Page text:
Photograph by Lisa Shin/ Prop stylist: Angela Campos for Stockland Martel
Dad and I loved baseball and hated sleep. One midsummer dawn when I was nine, we drove to the local park with our baseballs, gloves, and Yankees caps.
“If you thought night baseball was a thrill, just wait,” Dad told me. “Morning air carries the ball like you’ve never seen.”
He was right. Our fastballs charged faster and landed more lightly. The echoes of our catches popped as the sun rose over the dew-sprinkled fields.
The park was all ours for about two hours. Then a young mother pushed her stroller toward us. When she neared, Dad politely leaned over the stroller, waved, and gave the baby his best smile. The mother ogled at him for a second, then rushed away.
Dad covered his mouth with his hand and walked to the car. “Let’s go, bud,” he said. “I’m not feeling well.”
A month earlier, Bell’s palsy had struck Dad, paralyzing the right side of his face. It left him slurring words and with a droopy eyelid. He could hardly drink from a cup without spilling onto his shirt. And his smile, which once eased the pain of playground cuts and burst forth at the mention of Mick Jagger, Woody Allen, or his very own Yankees, was gone.
As I slumped in the car, I began suspecting that our sunrise park visit wasn’t about watching daylight lift around us. This was his effort to avoid stares.
It was a solemn drive home.
After that day, Dad spent more time indoors. He left the shopping, driving, and Little League games to Mom. A freelance editor, he turned our dining room into his office and buried himself in manuscripts. He no longer wanted to play catch.
At physical therapy, Dad obeyed the doctor: “Now smile as wide as you can. Now lift your right cheek with your hand. Now try to whistle.”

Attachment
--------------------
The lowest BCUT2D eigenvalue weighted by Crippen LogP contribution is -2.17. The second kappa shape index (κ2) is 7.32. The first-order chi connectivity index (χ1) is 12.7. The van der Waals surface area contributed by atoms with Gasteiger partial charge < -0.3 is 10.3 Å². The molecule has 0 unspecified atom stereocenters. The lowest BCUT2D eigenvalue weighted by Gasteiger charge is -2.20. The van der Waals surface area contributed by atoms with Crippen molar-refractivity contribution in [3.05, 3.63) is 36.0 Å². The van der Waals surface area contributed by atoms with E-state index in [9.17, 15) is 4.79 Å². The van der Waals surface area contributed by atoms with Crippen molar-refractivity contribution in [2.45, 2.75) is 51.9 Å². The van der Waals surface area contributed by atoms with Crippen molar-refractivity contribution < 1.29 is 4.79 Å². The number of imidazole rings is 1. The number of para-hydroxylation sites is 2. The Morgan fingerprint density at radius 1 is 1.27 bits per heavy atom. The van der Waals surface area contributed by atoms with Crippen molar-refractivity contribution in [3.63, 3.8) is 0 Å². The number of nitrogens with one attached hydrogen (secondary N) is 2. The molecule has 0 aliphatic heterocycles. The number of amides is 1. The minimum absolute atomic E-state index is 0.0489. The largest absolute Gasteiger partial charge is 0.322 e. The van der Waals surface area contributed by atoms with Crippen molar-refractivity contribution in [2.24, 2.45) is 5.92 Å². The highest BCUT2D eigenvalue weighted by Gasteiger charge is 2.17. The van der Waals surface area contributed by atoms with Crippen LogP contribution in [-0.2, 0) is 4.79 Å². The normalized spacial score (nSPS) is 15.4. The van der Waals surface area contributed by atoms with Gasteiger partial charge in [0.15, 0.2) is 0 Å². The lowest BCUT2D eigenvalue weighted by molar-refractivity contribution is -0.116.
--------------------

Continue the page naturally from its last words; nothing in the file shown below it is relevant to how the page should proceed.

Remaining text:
Only the sound of blowing air came out. My earliest memories were of Dad whistling to Frank Sinatra or Bobby McFerrin. He always whistled. He had taught me to whistle too.
Of the roughly 40,000 Americans afflicted with Bell’s palsy every year, most recover in several weeks. Other cases take a few months to heal. But after nine weeks of therapy, the doctor confessed she couldn’t help Dad.
“I’ve never seen anything like this,” she told him after his final session. Then she handed him the bill.
Dad coped through humor. He occasionally grabbed erasable markers and drew an even-sided grin across his face. Other times, he practiced his Elvis impersonation, joking that his curled lips allowed him to perfect his rendition of “Hound Dog.”
By the time I entered fourth grade that September, Dad could blink his right eye and speak clearly again. But his smile still hadn’t returned. So I made a secret vow: I would abstain from grins of any kind.
Nothing about fourth grade made this easy. Classmates were both old enough to laugh about pop culture and young enough to appreciate fart jokes. Kids called me Frowny the Dwarf. (I was three foot ten.) Teachers escorted me into hallways, asking what was wrong.
Breaking the promise I had made myself was tempting, but I couldn’t let Dad not smile alone. When I asked my PE coach, “What’s so great about smiling?” he made me do push-ups while the rest of the class played Wiffle ball. Then he called Dad.
I never learned what they discussed. But when I got off the school bus that afternoon, I saw Dad waiting for me, holding our mitts and ball. For the first time in months, we got in the family sedan and went to the park for a catch.
“It’s been too long,” he said.
Roughly a half-dozen fathers and sons lined the field with mitted arms in the air. Dad couldn’t smile, but he beamed, and so did I. Sundown came quickly. The field’s white lights glowed, and everyone else left. But Dad and I threw everything from curve balls to folly floaters into the night. We had catching up to do.